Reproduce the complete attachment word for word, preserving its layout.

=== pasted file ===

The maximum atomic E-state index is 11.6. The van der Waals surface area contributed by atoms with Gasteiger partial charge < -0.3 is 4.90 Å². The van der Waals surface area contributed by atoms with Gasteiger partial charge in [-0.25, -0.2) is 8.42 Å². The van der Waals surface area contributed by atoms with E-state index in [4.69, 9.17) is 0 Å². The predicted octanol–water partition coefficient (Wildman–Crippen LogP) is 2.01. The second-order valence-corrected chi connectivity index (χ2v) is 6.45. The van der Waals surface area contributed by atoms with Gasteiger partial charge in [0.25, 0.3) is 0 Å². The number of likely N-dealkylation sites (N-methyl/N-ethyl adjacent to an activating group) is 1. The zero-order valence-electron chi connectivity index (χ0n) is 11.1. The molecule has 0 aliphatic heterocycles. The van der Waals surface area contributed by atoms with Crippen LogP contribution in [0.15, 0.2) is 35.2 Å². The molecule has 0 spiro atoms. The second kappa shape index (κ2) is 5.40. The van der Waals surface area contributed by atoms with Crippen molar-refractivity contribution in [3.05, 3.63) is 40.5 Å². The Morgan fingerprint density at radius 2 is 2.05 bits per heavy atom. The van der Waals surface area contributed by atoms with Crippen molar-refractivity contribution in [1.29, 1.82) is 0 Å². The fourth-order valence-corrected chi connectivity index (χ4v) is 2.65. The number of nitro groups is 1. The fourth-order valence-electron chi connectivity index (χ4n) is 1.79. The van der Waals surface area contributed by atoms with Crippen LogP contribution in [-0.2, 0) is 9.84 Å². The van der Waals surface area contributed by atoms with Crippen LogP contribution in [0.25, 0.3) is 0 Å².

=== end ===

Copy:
The maximum atomic E-state index is 11.6. The van der Waals surface area contributed by atoms with Gasteiger partial charge < -0.3 is 4.90 Å². The van der Waals surface area contributed by atoms with Gasteiger partial charge in [-0.25, -0.2) is 8.42 Å². The van der Waals surface area contributed by atoms with E-state index in [4.69, 9.17) is 0 Å². The predicted octanol–water partition coefficient (Wildman–Crippen LogP) is 2.01. The second-order valence-corrected chi connectivity index (χ2v) is 6.45. The van der Waals surface area contributed by atoms with Gasteiger partial charge in [0.25, 0.3) is 0 Å². The number of likely N-dealkylation sites (N-methyl/N-ethyl adjacent to an activating group) is 1. The zero-order valence-electron chi connectivity index (χ0n) is 11.1. The molecule has 0 aliphatic heterocycles. The van der Waals surface area contributed by atoms with Crippen LogP contribution in [0.15, 0.2) is 35.2 Å². The molecule has 0 spiro atoms. The second kappa shape index (κ2) is 5.40. The van der Waals surface area contributed by atoms with Crippen molar-refractivity contribution in [3.05, 3.63) is 40.5 Å². The Morgan fingerprint density at radius 2 is 2.05 bits per heavy atom. The van der Waals surface area contributed by atoms with Crippen molar-refractivity contribution in [1.29, 1.82) is 0 Å². The fourth-order valence-corrected chi connectivity index (χ4v) is 2.65. The number of nitro groups is 1. The fourth-order valence-electron chi connectivity index (χ4n) is 1.79. The van der Waals surface area contributed by atoms with Crippen LogP contribution in [-0.2, 0) is 9.84 Å². The van der Waals surface area contributed by atoms with Crippen LogP contribution in [0.25, 0.3) is 0 Å².